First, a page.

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More in Community
Wind turbines spin in all directions
Part I of a series
Since the town of Industry is a potential wind farm host, I volunteered to join the committee tasked with creating a wind ordinance. To be an effective committee member, I decided to do some research on wind-generated electricity.
Although I have not formed a hard and fast opinion about the use of wind power in Western Maine, I am attracted to the potential of wind power. The ideal of electricity provided by a nonpolluting, free fuel that cannot be manipulated by speculators, or be monopolized or exploited, is powerfulóif reality can match the ideal.
Judging wind power's merits inevitably involves hot-button topics: property rights, the cost of electricity, land use, economic and environmental impacts, the politics of climate change, and the role of energy subsidies.
Is wind energy the tax-sucking ìmountain slayerî described by activist Jonathan Carter of the Forest Ecology Network, or the greenhouse gas slayer and planet saver promoted by the wind industry? Or does reality lie somewhere between those extremes?
Carter's contention is that our natural outdoors is the goose-that-lays-our-golden-eggs tourism draw, worth far more than landscape-marring turbines, which don't produce enough power to be worthwhile and do not reduce greenhouse gases as promised.
When we are for or against something in Maine, we often play the tourism card. So, why are we going broke if we have a backyard full of gold-laying geese?
The evaluation of energy sources often begs the question, ìcompared to what?î Carter thinks smaller, community-scale wind turbines that leave the ridge-lines untouched are more appropriate choices for Maine. It sounds like a reasonable idea to explore.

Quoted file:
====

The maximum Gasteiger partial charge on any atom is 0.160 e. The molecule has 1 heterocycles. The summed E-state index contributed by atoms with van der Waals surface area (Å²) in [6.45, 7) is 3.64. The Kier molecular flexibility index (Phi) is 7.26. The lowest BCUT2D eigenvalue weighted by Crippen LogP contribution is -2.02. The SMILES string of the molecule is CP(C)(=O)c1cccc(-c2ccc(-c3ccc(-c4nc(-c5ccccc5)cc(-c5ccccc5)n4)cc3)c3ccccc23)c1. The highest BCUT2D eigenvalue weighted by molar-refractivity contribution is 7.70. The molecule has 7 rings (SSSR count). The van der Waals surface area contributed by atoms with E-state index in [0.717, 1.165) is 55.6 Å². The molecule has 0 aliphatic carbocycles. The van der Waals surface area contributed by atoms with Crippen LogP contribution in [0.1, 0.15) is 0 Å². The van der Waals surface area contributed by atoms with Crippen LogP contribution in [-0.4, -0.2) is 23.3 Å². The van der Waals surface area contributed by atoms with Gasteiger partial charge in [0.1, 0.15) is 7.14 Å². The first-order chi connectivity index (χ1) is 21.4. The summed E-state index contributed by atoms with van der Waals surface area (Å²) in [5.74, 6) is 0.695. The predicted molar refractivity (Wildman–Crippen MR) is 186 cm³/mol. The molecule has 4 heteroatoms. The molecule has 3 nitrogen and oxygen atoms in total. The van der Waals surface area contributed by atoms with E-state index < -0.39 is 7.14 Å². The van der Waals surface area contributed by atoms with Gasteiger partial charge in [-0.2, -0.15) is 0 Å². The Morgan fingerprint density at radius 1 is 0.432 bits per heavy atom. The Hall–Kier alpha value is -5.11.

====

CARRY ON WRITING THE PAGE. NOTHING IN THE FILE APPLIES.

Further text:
Carter also prefers natural gas-fired generators over large-scale wind, citing the cost difference. Should we sacrifice the environment of others while failing to save our own? The hydraulic fracturing required to make gas wells productive is a big environmental issue in somebody's backyard.
Even though natural gas emits only half the CO2 (carbon dioxide) of coal when burned, it is still too much, and leaking natural gas (methane) is a much worse greenhouse gas than carbon dioxide.
Wind's critics cite the Colorado Bentek study on CO2 reduction as proof that adding wind power to an existing 50percent coal-fired electric grid does not reduce overall CO2 greenhouse gas emissions. What the study actually proves is that coal plants are not designed to efficiently cycle up and down in response to changing loads.
Coal as we know it is an environmental obscenity and on its way out. There is little value in studying existing coal-plus-wind grids. In any case, the electric grid we live in, ISO New England, relies on coal for only 6 percent of generated power.
The goal which makes wind power of interest is to reduce greenhouse gases at a reasonable cost. Faulting the intermittent nature of wind, which some existing power plants deal with poorly, is turning that goal upside down, putting clean power sources secondary to the needs of high pollution sources.
There are valid arguments both for and against wind power in Maine, likely more against than for. Wind's critics should stick to valid arguments.
For good or bad, the wind power companies are following the usual patterns. A hot idea comes along, gets public support and subsidies, and off to the races we go. If Congress does not renew the subsidies for wind power, the industry is expecting a "wind crash" in 2013.
The boom pattern also applies to natural gas. The marketing hype of a 100-year supply will disappear into the global market as fast as they can get it out of the ground and build shipping ports and compression plants. The gas will not last 100 years, it will become more expensive, and they are leaving a mess behind.
There are no cheap, silver energy bullets that will meet the goal of reducing our reliance on fossil fuels. Sorting through the alternatives will take time and experience to find the best solutions. We should work to limit the magnitude and cost of our errors along the way.
The next column in this series will look at wind power in the context of Maine's energy profile and will present an overview of the electric supply grid in New England.
Your letters to the editor and emails are always welcome.Dave is a resident of Industry and can be reached at email@example.com.
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